In her act Sophie performed three tricks and demonstrated twice during Jessie’s giant loop giving spectators on both sides of the arena a look. On the second night of the rodeo, Sophie performed her mounted shooting act, in which she shoots targets while on horseback.
For more information, call 918-696-1648 or 918-696-1648 or email <a href="mailto: Shawnaduch@gmail.com">Shawnaduch@gmail.com</a>. ??
PRESCOTT, Ariz. – With more than 30 years of experience in public service, Cherokee Nation citizen Dale Deiter was recently selected as forest supervisor of the Prescott National Forest.
Growing up in Arizona, Deiter said he developed a love for public service from his father, who served as a district ranger in Arizona and New Mexico.
In 1983, Dieter began his career in the U.S. Forest Service, first as a volunteer and then as a wild land firefighter for the Gila National Forest in New Mexico for three summers and one summer for the Bridger-Teton National Forest in Jackson, Wyoming. During that time he also attended Northern Arizona University in Flagstaff, where he earned a bachelor’s degree and a later a master’s degree in forestry.
After college, Deiter landed a job as a pre-sale forester and then a hydrologist for the Idaho Panhandle National Forest. The hydrologist job took him to the Fishlake National Forest in Richfield, Utah, where he spent more than seven years in that position dealing with watershed management and restoration. In 2007, he went back to Wyoming where he served as the district ranger for Bridger-Teton National Forest, a position he held prior to his promotion as forest supervisor with Prescott National Forest.
With a long resume under his belt, Dieter said the best part of having a career in the Forest Service is “leaving a legacy for public lands.”
“The (national) forests are a place where people can go to have fun, so knowing you’re part of making that happen is very rewarding,” he said.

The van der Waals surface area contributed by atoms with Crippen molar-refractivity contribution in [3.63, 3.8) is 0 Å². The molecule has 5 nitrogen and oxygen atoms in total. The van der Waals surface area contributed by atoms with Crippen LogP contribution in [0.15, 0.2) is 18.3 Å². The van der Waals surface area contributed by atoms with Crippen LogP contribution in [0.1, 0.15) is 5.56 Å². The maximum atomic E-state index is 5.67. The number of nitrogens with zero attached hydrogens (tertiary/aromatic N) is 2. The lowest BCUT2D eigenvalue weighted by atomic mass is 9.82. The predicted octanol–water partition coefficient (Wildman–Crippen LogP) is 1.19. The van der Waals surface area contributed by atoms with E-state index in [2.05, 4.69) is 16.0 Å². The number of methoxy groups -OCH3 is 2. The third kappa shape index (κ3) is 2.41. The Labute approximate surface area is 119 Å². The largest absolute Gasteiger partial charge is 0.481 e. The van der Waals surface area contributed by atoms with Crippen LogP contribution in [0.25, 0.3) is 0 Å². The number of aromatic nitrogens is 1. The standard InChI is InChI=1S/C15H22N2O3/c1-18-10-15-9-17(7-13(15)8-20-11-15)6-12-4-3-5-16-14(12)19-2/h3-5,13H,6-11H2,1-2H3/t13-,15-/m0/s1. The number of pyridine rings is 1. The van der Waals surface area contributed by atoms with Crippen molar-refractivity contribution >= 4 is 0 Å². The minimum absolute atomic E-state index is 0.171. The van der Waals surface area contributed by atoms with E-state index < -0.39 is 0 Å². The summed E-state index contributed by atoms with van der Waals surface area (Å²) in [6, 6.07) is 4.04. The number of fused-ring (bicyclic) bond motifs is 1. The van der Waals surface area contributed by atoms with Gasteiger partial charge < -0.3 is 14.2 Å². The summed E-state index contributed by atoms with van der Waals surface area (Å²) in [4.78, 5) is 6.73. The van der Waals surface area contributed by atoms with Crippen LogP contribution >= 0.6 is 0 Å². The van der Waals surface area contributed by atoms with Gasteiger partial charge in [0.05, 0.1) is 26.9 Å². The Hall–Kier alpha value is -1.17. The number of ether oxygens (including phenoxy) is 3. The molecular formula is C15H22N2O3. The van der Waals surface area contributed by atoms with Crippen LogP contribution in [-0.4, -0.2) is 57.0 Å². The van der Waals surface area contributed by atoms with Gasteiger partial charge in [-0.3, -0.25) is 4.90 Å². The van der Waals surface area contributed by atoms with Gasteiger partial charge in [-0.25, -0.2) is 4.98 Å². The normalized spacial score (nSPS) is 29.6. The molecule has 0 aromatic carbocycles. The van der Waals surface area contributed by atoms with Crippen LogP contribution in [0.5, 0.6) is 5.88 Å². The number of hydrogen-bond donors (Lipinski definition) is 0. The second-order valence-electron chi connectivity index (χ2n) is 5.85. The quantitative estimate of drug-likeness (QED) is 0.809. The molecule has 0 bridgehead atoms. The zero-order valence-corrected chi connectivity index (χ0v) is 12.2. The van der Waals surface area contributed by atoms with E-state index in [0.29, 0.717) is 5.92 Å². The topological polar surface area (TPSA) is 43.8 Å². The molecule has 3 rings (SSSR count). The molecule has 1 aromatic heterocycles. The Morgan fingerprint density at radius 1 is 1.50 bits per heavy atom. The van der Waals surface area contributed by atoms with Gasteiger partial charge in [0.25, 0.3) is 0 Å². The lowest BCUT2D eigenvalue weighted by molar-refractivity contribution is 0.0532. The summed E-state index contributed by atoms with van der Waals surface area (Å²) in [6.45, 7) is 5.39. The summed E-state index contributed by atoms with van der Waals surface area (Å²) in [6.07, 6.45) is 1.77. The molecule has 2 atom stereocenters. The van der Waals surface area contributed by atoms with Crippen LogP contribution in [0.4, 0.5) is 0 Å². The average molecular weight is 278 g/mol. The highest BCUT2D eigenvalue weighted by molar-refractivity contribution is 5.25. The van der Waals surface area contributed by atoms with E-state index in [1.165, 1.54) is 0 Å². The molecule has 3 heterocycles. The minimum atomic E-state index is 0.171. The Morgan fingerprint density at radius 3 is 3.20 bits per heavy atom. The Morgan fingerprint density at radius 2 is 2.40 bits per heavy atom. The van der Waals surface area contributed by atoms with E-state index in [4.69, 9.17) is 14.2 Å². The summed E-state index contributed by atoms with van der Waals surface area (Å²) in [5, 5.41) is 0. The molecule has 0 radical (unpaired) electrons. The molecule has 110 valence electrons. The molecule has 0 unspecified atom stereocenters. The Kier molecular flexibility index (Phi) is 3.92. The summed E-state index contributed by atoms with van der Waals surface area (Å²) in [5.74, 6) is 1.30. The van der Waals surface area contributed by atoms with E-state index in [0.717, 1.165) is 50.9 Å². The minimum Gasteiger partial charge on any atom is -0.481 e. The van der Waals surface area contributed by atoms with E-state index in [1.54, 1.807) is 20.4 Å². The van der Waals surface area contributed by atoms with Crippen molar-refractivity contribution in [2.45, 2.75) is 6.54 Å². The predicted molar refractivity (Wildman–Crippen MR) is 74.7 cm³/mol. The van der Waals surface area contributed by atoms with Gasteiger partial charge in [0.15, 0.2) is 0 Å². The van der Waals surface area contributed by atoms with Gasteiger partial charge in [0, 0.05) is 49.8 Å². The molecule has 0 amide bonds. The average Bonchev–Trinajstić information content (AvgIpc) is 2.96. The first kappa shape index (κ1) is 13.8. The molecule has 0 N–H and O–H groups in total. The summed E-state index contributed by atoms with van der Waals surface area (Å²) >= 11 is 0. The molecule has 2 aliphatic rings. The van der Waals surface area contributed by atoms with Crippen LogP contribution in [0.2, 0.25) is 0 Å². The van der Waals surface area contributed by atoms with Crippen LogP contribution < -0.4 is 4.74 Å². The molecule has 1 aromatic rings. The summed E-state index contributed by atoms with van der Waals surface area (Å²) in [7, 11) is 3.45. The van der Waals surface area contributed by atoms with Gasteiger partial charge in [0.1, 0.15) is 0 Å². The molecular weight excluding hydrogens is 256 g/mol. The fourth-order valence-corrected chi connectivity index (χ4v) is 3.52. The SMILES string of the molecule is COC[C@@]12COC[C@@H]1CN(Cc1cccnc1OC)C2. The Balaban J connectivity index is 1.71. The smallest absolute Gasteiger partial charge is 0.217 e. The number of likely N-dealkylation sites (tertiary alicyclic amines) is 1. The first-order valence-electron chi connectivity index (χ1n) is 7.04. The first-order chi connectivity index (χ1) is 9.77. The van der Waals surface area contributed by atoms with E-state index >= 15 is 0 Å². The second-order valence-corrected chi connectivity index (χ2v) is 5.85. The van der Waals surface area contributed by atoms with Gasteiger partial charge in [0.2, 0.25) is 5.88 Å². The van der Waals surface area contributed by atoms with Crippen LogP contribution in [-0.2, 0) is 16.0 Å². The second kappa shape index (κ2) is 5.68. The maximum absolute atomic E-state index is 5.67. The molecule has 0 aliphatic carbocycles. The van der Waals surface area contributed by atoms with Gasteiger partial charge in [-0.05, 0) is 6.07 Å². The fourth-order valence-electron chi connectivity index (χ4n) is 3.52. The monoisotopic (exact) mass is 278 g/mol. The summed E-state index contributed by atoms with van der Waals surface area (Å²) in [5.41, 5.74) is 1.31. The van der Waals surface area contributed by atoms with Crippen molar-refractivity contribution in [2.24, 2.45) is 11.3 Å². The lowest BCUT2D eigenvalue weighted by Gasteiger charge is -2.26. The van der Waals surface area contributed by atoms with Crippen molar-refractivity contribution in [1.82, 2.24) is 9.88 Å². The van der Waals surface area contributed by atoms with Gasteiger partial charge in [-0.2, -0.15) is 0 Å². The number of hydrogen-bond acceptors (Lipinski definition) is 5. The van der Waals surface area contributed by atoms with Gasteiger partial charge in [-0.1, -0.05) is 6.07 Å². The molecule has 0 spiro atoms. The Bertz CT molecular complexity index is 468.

Deiter said during his time with the Forest Service he’s traveled extensively throughout the western United States, even into Quebec, Canada, fighting fires. He said it’s “neat” to be able to work in places where a lot of people go for vacation.
“You get the opportunity to fly the national forest either in a helicopter or a plane or on horseback or by snowmobile into the back country or even hiking as well. You just get see a lot of unique lands in a lot of places that people don’t tread,” he said.
In his new role as forest supervisor, his job is to help with the oversight of the management of PNF’s 1.25 million acres of public land located across north central Arizona. He said the biggest challenge for him is adapting to challenging conditions facing climate change.
“Even in my career, fire season has gotten longer and fires have gotten bigger, and we are seeing its impact even in terms as snowpack and spring flow and that then presents a lot of challenges in long-term-sustaining management of national forests,” he said.
Deiter said he’s happy to be in his new position with PNF and plans to finish out his career there.
“I am planning to spend quite a bit of time there. There are a lot of challenges to deal with there, and it’s a really neat forest with great people, and so I will finish out my career there,” he said.
STILWELL – Cherokee Nation Distributors, a company within Cherokee Nation Businesses’ engineering and manufacturing sector, has again been named a prestigious supplier in the aerospace industry.
Sikorsky Aircraft, part of Lockheed Martin’s Rotary and Missions Systems business, recently honored CND among its foremost suppliers.
CND received honors as a Sikorsky Elite Supplier for best-in-class performance in achieving on-time delivery, cost and quality standards during 2017.
“This is a great recognition of our CND team and of their unwavering dedication to providing first-in-class service,” CNB’s Diversified Businesses President Steven Bilby said. “It is our employees’ commitment to building the highest-quality of products while serving our clients with innovative solutions that truly sets us apart as the best in the industry.”
Dan Schultz, Sikorsky president, and Mike Ciocca, vice president Supply Chain Operations at Sikorsky, presented the award at a recent ceremony honoring the company’s top suppliers.
“We have developed a long-standing relationship with Sikorsky and, through that relationship, established a reputation for excellence in our field,” Chris Moody, CNB’s executive general manager of CNB’s engineering and manufacturing sector, said. “We are extremely proud to see our employees recognized for their commitment and continued diligence, year after year.”
CND has also been awarded Sikorsky Gold Supplier status five times since first earning its Sikorsky Gold Supplier Certification in 2012.
CND produces wire harness and electro-mechanical assemblies, interconnect solutions, distribution and kitting. The tribe’s engineering and manufacturing sector also offers laser and water-jet fabrication, 5-axis machining, welding, and assembly for military aircraft, ground vehicles, missile systems and Unmanned Aerial Vehicle programs.